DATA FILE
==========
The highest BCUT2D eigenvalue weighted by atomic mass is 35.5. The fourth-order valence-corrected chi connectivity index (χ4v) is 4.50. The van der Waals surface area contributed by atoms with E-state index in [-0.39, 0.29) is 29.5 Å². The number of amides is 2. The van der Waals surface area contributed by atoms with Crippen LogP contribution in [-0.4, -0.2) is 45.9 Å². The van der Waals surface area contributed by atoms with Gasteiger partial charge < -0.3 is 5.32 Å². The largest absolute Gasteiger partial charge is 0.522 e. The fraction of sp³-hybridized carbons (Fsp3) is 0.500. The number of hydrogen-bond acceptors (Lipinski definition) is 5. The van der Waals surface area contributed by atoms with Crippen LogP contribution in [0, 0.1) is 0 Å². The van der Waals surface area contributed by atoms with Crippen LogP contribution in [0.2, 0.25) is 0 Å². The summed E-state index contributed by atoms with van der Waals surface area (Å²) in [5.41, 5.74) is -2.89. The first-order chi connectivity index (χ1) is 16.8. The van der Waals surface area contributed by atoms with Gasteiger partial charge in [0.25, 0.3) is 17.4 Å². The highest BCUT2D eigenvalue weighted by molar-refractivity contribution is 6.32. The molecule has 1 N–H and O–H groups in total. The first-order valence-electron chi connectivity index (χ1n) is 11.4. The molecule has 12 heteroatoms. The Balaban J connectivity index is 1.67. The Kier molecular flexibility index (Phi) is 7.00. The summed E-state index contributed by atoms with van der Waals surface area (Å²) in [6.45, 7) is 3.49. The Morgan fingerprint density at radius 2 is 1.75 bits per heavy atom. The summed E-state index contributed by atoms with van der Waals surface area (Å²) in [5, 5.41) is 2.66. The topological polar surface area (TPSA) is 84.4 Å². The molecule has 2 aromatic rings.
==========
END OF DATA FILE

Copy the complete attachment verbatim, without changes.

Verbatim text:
The highest BCUT2D eigenvalue weighted by atomic mass is 35.5. The fourth-order valence-corrected chi connectivity index (χ4v) is 4.50. The van der Waals surface area contributed by atoms with E-state index in [-0.39, 0.29) is 29.5 Å². The number of amides is 2. The van der Waals surface area contributed by atoms with Crippen LogP contribution in [-0.4, -0.2) is 45.9 Å². The van der Waals surface area contributed by atoms with Gasteiger partial charge < -0.3 is 5.32 Å². The largest absolute Gasteiger partial charge is 0.522 e. The fraction of sp³-hybridized carbons (Fsp3) is 0.500. The number of hydrogen-bond acceptors (Lipinski definition) is 5. The van der Waals surface area contributed by atoms with Crippen LogP contribution in [0, 0.1) is 0 Å². The van der Waals surface area contributed by atoms with Crippen LogP contribution in [0.2, 0.25) is 0 Å². The summed E-state index contributed by atoms with van der Waals surface area (Å²) in [5.41, 5.74) is -2.89. The first-order chi connectivity index (χ1) is 16.8. The van der Waals surface area contributed by atoms with Gasteiger partial charge in [0.25, 0.3) is 17.4 Å². The highest BCUT2D eigenvalue weighted by molar-refractivity contribution is 6.32. The molecule has 1 N–H and O–H groups in total. The first-order valence-electron chi connectivity index (χ1n) is 11.4. The molecule has 12 heteroatoms. The Balaban J connectivity index is 1.67. The Kier molecular flexibility index (Phi) is 7.00. The summed E-state index contributed by atoms with van der Waals surface area (Å²) in [6.45, 7) is 3.49. The Morgan fingerprint density at radius 2 is 1.75 bits per heavy atom. The summed E-state index contributed by atoms with van der Waals surface area (Å²) in [5, 5.41) is 2.66. The topological polar surface area (TPSA) is 84.4 Å². The molecule has 2 aromatic rings.